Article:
A program of activities is mandated; this home has a small library, a radio, stereo with records and a TV in the common room. Assistance is provided to get to the nearby church. Because of the home-like setting, the needs of the ten residents for recreation and activity are attended to individually rather than on a structured fashion of a larger home. Shopping expeditions are organized; volunteers come to read and talk with the residents. An agreement is made with a doctor to come to the home once a month, while visits to medical specialists are arranged as needed.
Although In New York State there is no mandated limit on charges to private paying guests, this home charges $850 monthly. For those who have no private means, the Supplementary Security Income (SSI) program adds to the Social Security Pension to meet the specified rate of $650 a month in this particular county for non-private paying residents. These funds also provides $83 a month to the resident for spending money. A rough approximation of the budget shows an income of $78,000 yearly with the following expenses:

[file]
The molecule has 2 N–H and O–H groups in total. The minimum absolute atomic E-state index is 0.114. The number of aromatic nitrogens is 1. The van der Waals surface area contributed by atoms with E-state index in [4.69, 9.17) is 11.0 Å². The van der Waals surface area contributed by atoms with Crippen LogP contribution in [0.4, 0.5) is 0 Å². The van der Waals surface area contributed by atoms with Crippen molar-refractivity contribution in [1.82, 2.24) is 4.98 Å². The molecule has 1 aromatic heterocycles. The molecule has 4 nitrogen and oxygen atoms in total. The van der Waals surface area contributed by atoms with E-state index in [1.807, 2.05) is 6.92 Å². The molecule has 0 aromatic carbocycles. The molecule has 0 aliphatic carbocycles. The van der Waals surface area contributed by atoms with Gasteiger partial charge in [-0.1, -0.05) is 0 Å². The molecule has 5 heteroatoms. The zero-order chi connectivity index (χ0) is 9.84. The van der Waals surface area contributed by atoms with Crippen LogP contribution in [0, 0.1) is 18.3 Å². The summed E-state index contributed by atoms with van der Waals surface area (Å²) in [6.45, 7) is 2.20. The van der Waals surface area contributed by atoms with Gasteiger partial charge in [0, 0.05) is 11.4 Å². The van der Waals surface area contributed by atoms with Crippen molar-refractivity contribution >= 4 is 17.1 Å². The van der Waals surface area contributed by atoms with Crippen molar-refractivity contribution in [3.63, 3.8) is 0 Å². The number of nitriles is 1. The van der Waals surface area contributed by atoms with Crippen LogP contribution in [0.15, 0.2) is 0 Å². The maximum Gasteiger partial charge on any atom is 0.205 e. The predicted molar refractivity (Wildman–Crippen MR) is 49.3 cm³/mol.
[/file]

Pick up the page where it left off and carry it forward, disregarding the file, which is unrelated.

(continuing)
Housekeeping salaries 20,000
Maintenance, Repairs & Taxes 14,250
Profit (as property is paid for, and administrator is owner) 25,000
Such a project can be very worthwhile and feasible for a parish in that it does not require a big outlay of capital. It would be a source of employment for younger seniors, and for students on a part-time basis. It would be a “Christian business” that is “spiritually profit-making” as well.
For further details, contact Elisabeth Lopukhin
Department of Senior Life Ministry
Orthodox Church in America
Syosset, NY 11791
1. What kind of housing for the elderly is available in your area?
2. Would there be an interest and/or a need to develop housing possibilities for the elderly, undertaken by the parish or an interested parishioner as in the case presented?
3. What do you see as the advantages of church-supported housing? What problems might arise?